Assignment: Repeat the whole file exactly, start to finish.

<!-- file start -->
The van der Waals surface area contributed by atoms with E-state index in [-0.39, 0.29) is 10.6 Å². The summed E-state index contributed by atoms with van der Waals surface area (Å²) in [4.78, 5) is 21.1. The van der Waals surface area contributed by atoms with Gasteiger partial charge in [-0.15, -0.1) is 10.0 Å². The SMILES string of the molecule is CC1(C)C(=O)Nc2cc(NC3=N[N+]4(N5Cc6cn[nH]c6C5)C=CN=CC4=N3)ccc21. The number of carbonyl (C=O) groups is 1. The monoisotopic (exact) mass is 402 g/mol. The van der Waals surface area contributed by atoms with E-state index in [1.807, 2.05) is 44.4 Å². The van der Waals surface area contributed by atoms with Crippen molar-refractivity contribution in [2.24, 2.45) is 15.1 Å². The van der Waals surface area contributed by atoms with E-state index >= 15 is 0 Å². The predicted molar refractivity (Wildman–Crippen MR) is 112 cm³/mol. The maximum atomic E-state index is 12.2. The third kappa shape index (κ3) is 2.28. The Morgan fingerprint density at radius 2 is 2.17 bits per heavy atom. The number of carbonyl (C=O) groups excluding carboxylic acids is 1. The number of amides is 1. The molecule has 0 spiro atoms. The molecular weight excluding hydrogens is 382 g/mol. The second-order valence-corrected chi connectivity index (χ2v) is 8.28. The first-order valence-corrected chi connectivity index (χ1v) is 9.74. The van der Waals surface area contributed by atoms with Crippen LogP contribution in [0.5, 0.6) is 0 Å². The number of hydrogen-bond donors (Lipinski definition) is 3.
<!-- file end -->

The van der Waals surface area contributed by atoms with E-state index in [-0.39, 0.29) is 10.6 Å². The summed E-state index contributed by atoms with van der Waals surface area (Å²) in [4.78, 5) is 21.1. The van der Waals surface area contributed by atoms with Gasteiger partial charge in [-0.15, -0.1) is 10.0 Å². The SMILES string of the molecule is CC1(C)C(=O)Nc2cc(NC3=N[N+]4(N5Cc6cn[nH]c6C5)C=CN=CC4=N3)ccc21. The number of carbonyl (C=O) groups is 1. The monoisotopic (exact) mass is 402 g/mol. The van der Waals surface area contributed by atoms with E-state index in [1.807, 2.05) is 44.4 Å². The van der Waals surface area contributed by atoms with Crippen molar-refractivity contribution in [2.24, 2.45) is 15.1 Å². The van der Waals surface area contributed by atoms with E-state index >= 15 is 0 Å². The predicted molar refractivity (Wildman–Crippen MR) is 112 cm³/mol. The maximum atomic E-state index is 12.2. The third kappa shape index (κ3) is 2.28. The Morgan fingerprint density at radius 2 is 2.17 bits per heavy atom. The number of carbonyl (C=O) groups excluding carboxylic acids is 1. The number of amides is 1. The molecule has 0 spiro atoms. The molecular weight excluding hydrogens is 382 g/mol. The second-order valence-corrected chi connectivity index (χ2v) is 8.28. The first-order valence-corrected chi connectivity index (χ1v) is 9.74. The van der Waals surface area contributed by atoms with Crippen LogP contribution in [0.5, 0.6) is 0 Å². The number of hydrogen-bond donors (Lipinski definition) is 3.